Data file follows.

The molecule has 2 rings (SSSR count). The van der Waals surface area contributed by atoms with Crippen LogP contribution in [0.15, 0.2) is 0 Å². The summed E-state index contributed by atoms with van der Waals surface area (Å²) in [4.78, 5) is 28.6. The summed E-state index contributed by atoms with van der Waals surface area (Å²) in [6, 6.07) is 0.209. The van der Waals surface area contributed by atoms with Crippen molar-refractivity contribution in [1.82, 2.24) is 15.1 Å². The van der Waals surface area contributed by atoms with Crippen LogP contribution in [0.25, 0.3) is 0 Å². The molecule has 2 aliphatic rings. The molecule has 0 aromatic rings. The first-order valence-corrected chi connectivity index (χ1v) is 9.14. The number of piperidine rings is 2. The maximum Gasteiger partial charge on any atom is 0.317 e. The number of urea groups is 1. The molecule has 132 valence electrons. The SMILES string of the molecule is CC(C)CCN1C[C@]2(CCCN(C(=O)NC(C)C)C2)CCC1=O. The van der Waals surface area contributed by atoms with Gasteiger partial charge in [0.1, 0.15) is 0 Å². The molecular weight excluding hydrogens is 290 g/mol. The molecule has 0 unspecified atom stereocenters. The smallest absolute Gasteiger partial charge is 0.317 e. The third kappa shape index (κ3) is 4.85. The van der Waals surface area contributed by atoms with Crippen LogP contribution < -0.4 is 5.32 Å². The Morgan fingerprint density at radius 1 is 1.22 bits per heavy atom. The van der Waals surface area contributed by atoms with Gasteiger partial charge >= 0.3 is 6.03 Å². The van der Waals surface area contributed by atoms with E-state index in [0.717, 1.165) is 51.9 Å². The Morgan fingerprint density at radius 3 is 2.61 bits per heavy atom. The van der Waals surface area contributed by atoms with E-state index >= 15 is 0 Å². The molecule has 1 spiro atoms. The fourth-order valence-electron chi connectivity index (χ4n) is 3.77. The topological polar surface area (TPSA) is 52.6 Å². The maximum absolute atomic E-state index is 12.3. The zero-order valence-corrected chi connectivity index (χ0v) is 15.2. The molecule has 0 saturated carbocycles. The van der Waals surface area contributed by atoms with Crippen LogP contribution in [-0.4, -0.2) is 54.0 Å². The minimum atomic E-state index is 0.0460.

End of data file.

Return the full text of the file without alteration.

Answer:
The molecule has 2 rings (SSSR count). The van der Waals surface area contributed by atoms with Crippen LogP contribution in [0.15, 0.2) is 0 Å². The summed E-state index contributed by atoms with van der Waals surface area (Å²) in [4.78, 5) is 28.6. The summed E-state index contributed by atoms with van der Waals surface area (Å²) in [6, 6.07) is 0.209. The van der Waals surface area contributed by atoms with Crippen molar-refractivity contribution in [1.82, 2.24) is 15.1 Å². The van der Waals surface area contributed by atoms with Crippen LogP contribution in [0.25, 0.3) is 0 Å². The molecule has 2 aliphatic rings. The molecule has 0 aromatic rings. The first-order valence-corrected chi connectivity index (χ1v) is 9.14. The number of piperidine rings is 2. The maximum Gasteiger partial charge on any atom is 0.317 e. The number of urea groups is 1. The molecule has 132 valence electrons. The SMILES string of the molecule is CC(C)CCN1C[C@]2(CCCN(C(=O)NC(C)C)C2)CCC1=O. The van der Waals surface area contributed by atoms with Gasteiger partial charge in [0.1, 0.15) is 0 Å². The molecular weight excluding hydrogens is 290 g/mol. The molecule has 0 unspecified atom stereocenters. The smallest absolute Gasteiger partial charge is 0.317 e. The third kappa shape index (κ3) is 4.85. The van der Waals surface area contributed by atoms with Crippen LogP contribution < -0.4 is 5.32 Å². The Morgan fingerprint density at radius 1 is 1.22 bits per heavy atom. The van der Waals surface area contributed by atoms with Gasteiger partial charge >= 0.3 is 6.03 Å². The van der Waals surface area contributed by atoms with E-state index in [0.717, 1.165) is 51.9 Å². The Morgan fingerprint density at radius 3 is 2.61 bits per heavy atom. The van der Waals surface area contributed by atoms with E-state index >= 15 is 0 Å². The molecule has 1 spiro atoms. The fourth-order valence-electron chi connectivity index (χ4n) is 3.77. The topological polar surface area (TPSA) is 52.6 Å². The maximum absolute atomic E-state index is 12.3. The zero-order valence-corrected chi connectivity index (χ0v) is 15.2. The molecule has 0 saturated carbocycles. The van der Waals surface area contributed by atoms with Crippen LogP contribution in [-0.4, -0.2) is 54.0 Å². The minimum atomic E-state index is 0.0460.